Matthew Kammerer, executive chef of Harbor House Inn in Elk, California

Dish: Rockfish soup, made and eaten on the beach

“The best thing I ate this year was a simple steamed rockfish soup. Ejler, a local woodworker in Elk, takes me fishing behind the inn in a small wooden row boat that he built 30 years ago. It’s an experience in itself, as the fog rolls in and out and the sun rises. We caught a few vermillion snapper that I brought home. For lunch we had soup made with a simple kombu dashi, some lightly cooked Tokyo bekana cabbage, daikon from the Harbor House farm and steamed rockfish. Simple ingredients at the peak of freshness, cooked with care. When you have ingredients that are full of life, either swimming or in the garden a few hours earlier, there is no need to cover them up with heavy seasoning or cooking. The fish was just barely cooked, the vegetables still full of life and wilted. Even the 275 steps down to the beach, the cleaning of the boat afterwards and the hike back up adds to a meal like this. A full experience in a bowl.”

Sam Sherman, executive chef of Milady’s in New York City

Dish: Jumbo crabs at Hooper’s Crab House in Ocean City, Maryland

“The best meal I had this year was a dozen jumbo crabs at Hooper’s Crab House. I was only able to get away for a weekend this summer and my girlfriend and I went to the beach for swimming and crabs. The crabs at Hooper’s were large, meaty and spicy. We sat at a picnic table on a pontoon boat and ate the crabs with french fries, cold beer, melted butter and vinegar. They took about two hours and a case of wet wipes to eat and were the perfect late summer meal.”

Jihan Lee, chef-partner of Nami Nori in New York City

Dish: Olive oil cake at Jupiter in New York City

“My favorite meal this year was from the recently opened Jupiter. In addition to the food and vibes being phenomenal overall, it was the olive oil cake that really stood out to me. It raised my whole meal to the next level and I’m still thinking about it. It’s hard to master a simple dessert, and Jupiter does it exquisitely.”

Melissa Sallman, executive chef of JW Marriott Orlando Bonnet Creek Resort & Spa

Dish: Lunch at Azure at EDITION in Tampa, Florida

“While dining at the Azure rooftop restaurant at the Tampa EDITION, I enjoyed a wonderful late lunch with some friends. We ordered the fritto misto and hummus bowl, and everything was served tapas style. The gorgeous warm day paired with light, well-executed and flavorful food shared by friends on a quick day trip made this meal so memorable to me and was a highlight of 2022.”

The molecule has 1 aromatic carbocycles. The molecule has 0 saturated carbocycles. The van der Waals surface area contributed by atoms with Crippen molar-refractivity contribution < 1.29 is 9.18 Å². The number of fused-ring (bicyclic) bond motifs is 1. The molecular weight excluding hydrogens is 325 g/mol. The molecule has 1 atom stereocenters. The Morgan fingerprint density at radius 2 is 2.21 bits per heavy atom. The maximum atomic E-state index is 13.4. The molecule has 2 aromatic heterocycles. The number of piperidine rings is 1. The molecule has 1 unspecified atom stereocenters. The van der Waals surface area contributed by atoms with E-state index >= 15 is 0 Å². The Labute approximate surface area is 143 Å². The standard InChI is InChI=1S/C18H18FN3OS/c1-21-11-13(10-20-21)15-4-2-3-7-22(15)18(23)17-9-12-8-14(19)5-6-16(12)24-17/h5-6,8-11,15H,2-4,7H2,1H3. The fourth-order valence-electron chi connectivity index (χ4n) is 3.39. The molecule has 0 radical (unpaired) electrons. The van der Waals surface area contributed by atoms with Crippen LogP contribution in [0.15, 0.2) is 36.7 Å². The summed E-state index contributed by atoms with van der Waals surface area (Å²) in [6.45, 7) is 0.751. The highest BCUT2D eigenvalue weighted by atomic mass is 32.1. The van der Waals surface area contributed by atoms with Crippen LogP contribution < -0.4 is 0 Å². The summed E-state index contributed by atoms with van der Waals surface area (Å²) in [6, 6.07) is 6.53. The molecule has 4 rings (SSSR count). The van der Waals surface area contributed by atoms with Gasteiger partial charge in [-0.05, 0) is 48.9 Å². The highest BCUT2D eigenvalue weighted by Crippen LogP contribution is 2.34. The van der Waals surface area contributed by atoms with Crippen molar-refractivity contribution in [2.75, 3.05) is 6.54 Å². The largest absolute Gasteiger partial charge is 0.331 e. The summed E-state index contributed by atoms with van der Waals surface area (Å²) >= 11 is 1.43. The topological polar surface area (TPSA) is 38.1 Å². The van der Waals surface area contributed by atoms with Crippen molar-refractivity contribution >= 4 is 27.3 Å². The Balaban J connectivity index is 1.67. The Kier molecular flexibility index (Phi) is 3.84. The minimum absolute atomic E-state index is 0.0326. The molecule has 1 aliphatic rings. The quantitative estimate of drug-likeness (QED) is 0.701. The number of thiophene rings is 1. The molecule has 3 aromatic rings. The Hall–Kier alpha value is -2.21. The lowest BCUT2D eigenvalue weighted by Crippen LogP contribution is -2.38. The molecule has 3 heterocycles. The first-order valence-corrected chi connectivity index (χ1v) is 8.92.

Scott Conant, chef of Cellaio Steak at Resorts World Catskills

Dish: Lunch at Yarbasan Restaurant in Turkey

“Yarbasan Restaurant stopped me in my tracks this summer. It’s located in a small town near my family’s summer home in Turkey. The food was outstanding! From local cheeses and housemade preserves, to fresh fruits, house-cured olives from their own trees and all the freshly baked breads… I’m still dreaming about the gözleme to this day. The orange juice was squeezed from oranges grown on the property where we sat, and the outdoor tables were shaded by stunning decades-old trees. I was blown away by the pride their team took in the food and service—as they should, since it’s such an incredible experience. Yarbasan is only open during the summer so we’ll definitely be making the trip there again in 2023.”

Joseph Harrison, chef de cuisine of Common Thread in Savannah, Georgia

Dish: Dinner at Reverie in Washington, D.C.

“I had the opportunity to dine at Reverie, a restaurant owned and operated by chef Johnny Spero. I went in with high expectations and they were absolutely blown out of the water. There were two separate dishes that were the most memorable for me. The first was a fresh and sweet raw surf clam flavored with simple, perfectly clear tomato water—a nod to pan con tomate. The second dish, which I still can’t stop thinking about, was a sunchoke ice cream, garnished with sunchoke-based miso and topped with crispy sunchoke skins. The depth of flavor the chefs managed to get into the ice cream was amazing, and the miso was complex and earthy without being sweet or overly funky. The chips were air-dried, so they didn’t bring any grease to the equation and gave it a textural component.

“I chose this meal because of the unfortunate circumstances that befell chef Spero and Reverie with the fire that occurred there in 2022. Perhaps these words can serve as a reminder for chef Spero that what he’s done and is doing has a lasting impression on the people who have had the opportunity to dine with them.”

Next Post

The Food World Reacts to Noma Closing

Rashaad Jones, former captain at Eleven Madison Park in New York Town My very first reaction to the news was, “Good for him.” Our culture is so mercurial when it arrives to restaurants and chefs. We want a area like Noma to be head-bending, but not highfalutin. A guest may possibly […]
The Food World Reacts to Noma Closing

You May Like